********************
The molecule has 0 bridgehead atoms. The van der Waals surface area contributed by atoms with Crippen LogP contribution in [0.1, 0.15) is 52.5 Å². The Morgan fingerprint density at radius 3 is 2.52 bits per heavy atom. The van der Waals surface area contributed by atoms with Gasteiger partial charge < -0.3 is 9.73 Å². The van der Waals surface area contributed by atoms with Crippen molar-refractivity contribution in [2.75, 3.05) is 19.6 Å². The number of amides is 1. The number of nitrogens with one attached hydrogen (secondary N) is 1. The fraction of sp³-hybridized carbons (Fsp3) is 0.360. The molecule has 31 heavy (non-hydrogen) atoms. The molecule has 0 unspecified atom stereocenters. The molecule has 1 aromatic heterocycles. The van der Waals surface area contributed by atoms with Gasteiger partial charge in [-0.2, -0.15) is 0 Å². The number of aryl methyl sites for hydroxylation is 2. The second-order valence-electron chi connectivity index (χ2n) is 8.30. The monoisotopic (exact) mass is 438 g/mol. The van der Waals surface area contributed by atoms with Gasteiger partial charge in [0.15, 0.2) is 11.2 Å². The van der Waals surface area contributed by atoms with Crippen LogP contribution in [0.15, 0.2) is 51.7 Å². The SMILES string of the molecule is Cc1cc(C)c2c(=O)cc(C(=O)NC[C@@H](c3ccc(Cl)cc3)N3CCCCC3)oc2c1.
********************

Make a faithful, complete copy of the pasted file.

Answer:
The molecule has 0 bridgehead atoms. The van der Waals surface area contributed by atoms with Crippen LogP contribution in [0.1, 0.15) is 52.5 Å². The Morgan fingerprint density at radius 3 is 2.52 bits per heavy atom. The van der Waals surface area contributed by atoms with Gasteiger partial charge < -0.3 is 9.73 Å². The van der Waals surface area contributed by atoms with Crippen molar-refractivity contribution in [2.75, 3.05) is 19.6 Å². The number of amides is 1. The number of nitrogens with one attached hydrogen (secondary N) is 1. The fraction of sp³-hybridized carbons (Fsp3) is 0.360. The molecule has 31 heavy (non-hydrogen) atoms. The molecule has 0 unspecified atom stereocenters. The molecule has 1 aromatic heterocycles. The van der Waals surface area contributed by atoms with Gasteiger partial charge in [-0.2, -0.15) is 0 Å². The number of aryl methyl sites for hydroxylation is 2. The second-order valence-electron chi connectivity index (χ2n) is 8.30. The monoisotopic (exact) mass is 438 g/mol. The van der Waals surface area contributed by atoms with Gasteiger partial charge in [0.15, 0.2) is 11.2 Å². The van der Waals surface area contributed by atoms with Crippen LogP contribution in [0.15, 0.2) is 51.7 Å². The SMILES string of the molecule is Cc1cc(C)c2c(=O)cc(C(=O)NC[C@@H](c3ccc(Cl)cc3)N3CCCCC3)oc2c1.